ASCAP Music Café returns to a new virtual venue in the Festival Village, marking its 23rd year celebrating the union of music and film. From January 29 – February 1, the Café will feature two days of musical performances from acclaimed talent and rising stars; another dedicated to VERSED: The ASCAP Podcast/ Screen Time conversations with top ASCAP composers and collaborators from around the globe; and a final day showcasing a handpicked selection of unforgettable performances from the Sundance ASCAP Music Café archives. More information can be found here.
Ignite Day, Presented by Adobe
Monday, February 1st
A day of free events for young artists and Festival attendees hosted by Sundance Ignite, Sundance Institute’s program for Artist and Audiences 18-25 years-old. Ignite Day will include:
- A morning panel exploring storytelling traditions from historically marginalized communities as manifested through film and television and the business and craft of preserving narrative sovereignty in practice, especially among younger storytellers.
- A screening of short films from this year’s Sundance Ignite x Adobe Fellows, followed by a brief Q&A with the filmmakers.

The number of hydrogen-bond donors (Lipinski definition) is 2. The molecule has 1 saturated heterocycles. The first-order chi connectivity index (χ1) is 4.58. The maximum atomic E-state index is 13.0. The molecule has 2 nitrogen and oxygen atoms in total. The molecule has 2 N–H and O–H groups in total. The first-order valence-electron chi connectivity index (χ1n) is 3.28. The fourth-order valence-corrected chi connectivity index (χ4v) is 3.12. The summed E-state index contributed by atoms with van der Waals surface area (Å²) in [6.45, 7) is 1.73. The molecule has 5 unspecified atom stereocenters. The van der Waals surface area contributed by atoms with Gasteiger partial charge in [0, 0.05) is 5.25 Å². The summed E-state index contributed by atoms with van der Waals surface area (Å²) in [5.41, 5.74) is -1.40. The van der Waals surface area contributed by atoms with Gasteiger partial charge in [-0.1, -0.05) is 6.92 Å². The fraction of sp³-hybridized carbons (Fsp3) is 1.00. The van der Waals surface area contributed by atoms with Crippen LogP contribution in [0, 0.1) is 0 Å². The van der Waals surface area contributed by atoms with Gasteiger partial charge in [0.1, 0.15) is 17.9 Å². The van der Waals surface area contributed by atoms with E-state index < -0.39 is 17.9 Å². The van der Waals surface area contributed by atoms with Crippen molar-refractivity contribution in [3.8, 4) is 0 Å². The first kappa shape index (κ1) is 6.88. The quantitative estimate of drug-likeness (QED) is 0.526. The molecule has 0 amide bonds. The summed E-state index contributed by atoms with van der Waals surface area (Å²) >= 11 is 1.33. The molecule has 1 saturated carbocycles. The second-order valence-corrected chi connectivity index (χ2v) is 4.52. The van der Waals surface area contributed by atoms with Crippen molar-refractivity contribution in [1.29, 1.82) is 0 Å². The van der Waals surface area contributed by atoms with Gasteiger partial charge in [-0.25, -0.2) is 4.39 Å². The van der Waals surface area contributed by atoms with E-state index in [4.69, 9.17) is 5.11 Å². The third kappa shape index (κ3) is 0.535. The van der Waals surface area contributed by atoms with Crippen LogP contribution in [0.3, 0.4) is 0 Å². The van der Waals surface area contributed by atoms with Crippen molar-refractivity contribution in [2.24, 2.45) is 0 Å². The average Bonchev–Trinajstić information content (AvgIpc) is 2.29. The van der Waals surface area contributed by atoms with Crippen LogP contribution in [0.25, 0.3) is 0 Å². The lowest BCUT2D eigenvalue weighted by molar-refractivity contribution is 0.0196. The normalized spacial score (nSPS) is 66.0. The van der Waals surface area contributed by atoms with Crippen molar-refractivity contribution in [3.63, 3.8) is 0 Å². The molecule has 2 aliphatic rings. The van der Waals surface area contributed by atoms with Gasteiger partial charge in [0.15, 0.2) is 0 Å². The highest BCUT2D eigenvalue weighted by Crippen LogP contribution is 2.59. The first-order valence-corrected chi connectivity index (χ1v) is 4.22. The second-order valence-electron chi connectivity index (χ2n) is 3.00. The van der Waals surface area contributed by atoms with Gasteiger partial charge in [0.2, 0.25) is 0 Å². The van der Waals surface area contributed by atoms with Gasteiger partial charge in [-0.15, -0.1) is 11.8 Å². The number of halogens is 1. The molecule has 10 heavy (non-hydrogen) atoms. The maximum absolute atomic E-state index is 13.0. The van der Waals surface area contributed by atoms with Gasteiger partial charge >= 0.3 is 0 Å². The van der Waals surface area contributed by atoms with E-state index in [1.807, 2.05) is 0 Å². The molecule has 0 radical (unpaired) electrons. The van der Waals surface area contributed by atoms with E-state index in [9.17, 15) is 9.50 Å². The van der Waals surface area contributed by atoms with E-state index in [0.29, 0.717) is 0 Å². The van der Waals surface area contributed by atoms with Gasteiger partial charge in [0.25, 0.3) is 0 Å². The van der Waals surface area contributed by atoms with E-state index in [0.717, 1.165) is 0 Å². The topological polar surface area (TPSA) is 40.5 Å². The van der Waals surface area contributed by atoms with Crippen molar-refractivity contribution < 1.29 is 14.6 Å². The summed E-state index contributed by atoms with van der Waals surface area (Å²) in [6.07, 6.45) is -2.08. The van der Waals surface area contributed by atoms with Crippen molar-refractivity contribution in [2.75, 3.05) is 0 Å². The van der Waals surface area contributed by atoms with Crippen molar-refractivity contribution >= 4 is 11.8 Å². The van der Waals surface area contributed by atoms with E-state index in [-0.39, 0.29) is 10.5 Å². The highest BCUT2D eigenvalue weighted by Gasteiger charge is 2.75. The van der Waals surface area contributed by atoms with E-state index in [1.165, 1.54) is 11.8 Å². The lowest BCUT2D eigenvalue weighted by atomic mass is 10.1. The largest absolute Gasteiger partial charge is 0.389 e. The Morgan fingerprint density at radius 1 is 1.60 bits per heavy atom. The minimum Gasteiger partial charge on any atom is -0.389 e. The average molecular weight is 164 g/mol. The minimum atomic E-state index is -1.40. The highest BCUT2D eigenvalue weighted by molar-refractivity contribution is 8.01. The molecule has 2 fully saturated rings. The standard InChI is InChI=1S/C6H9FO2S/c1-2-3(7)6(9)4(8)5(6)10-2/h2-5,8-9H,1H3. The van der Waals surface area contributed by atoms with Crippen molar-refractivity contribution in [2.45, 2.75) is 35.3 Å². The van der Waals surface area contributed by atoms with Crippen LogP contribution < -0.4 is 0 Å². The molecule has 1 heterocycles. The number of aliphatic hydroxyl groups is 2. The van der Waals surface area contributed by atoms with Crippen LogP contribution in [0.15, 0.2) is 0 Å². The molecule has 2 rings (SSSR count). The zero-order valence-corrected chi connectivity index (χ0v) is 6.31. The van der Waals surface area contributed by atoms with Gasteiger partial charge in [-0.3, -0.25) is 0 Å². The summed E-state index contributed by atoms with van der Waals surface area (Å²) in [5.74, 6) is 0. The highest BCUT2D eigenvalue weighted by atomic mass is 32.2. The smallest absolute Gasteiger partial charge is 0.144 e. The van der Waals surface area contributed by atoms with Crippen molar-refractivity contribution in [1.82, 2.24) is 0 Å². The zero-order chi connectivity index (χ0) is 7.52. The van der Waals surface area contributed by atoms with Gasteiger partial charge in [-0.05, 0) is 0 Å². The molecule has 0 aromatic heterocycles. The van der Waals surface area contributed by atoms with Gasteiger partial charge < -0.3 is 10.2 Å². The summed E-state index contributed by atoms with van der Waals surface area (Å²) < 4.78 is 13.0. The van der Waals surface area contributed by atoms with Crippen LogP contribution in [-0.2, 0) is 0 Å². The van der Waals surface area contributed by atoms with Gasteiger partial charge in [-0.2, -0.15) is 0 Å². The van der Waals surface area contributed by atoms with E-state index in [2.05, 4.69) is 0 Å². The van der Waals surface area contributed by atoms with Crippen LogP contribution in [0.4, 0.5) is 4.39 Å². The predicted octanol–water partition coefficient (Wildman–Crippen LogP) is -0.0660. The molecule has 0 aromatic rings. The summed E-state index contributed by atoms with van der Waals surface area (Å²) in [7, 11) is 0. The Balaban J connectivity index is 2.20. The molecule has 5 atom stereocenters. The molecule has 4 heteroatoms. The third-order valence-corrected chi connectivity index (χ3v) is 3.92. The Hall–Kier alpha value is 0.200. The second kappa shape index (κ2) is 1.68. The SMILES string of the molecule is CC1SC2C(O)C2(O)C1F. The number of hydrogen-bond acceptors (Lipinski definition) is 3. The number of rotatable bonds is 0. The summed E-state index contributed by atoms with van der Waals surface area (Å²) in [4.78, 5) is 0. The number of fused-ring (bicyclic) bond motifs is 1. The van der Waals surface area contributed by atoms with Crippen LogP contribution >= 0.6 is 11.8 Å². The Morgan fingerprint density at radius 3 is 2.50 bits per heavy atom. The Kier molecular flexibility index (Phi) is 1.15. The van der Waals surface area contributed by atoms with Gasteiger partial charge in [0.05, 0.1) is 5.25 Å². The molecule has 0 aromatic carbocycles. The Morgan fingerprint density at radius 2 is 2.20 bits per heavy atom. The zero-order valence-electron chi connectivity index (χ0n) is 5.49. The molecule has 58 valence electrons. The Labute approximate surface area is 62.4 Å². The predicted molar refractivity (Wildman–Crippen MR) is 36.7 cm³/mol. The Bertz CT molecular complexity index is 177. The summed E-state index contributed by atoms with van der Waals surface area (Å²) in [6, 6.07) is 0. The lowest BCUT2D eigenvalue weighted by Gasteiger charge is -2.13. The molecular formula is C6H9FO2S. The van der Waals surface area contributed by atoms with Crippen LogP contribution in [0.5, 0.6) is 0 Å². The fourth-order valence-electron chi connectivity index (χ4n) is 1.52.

- Networking events exclusive to audiences 18-25 years old.
SATELLITE SCREENS: This year, audiences are invited to join via our Satellite Screens, a constellation of mission-driven arthouse cinemas, arts organizations, drive-ins, and pop-ups. Through online experiences and in-person programming (as local health and safety guidelines allow), Satellite Screens will introduce our 2021 Festival features as well as locally curated presentations.
ARTIST LOUNGE: In the Artist Lounge, Sundance is serving up a daily dose of creative inspiration for independent filmmakers and storytellers. Join the creative community for talks and events, daily meet-and-greets, Q&As with 2021 Festival artists, and so much more. Schedule to follow.
Photo credit: Rita Moreno by Austin Hargrave; Questlove and Robin Wright courtesy of Sundance Institute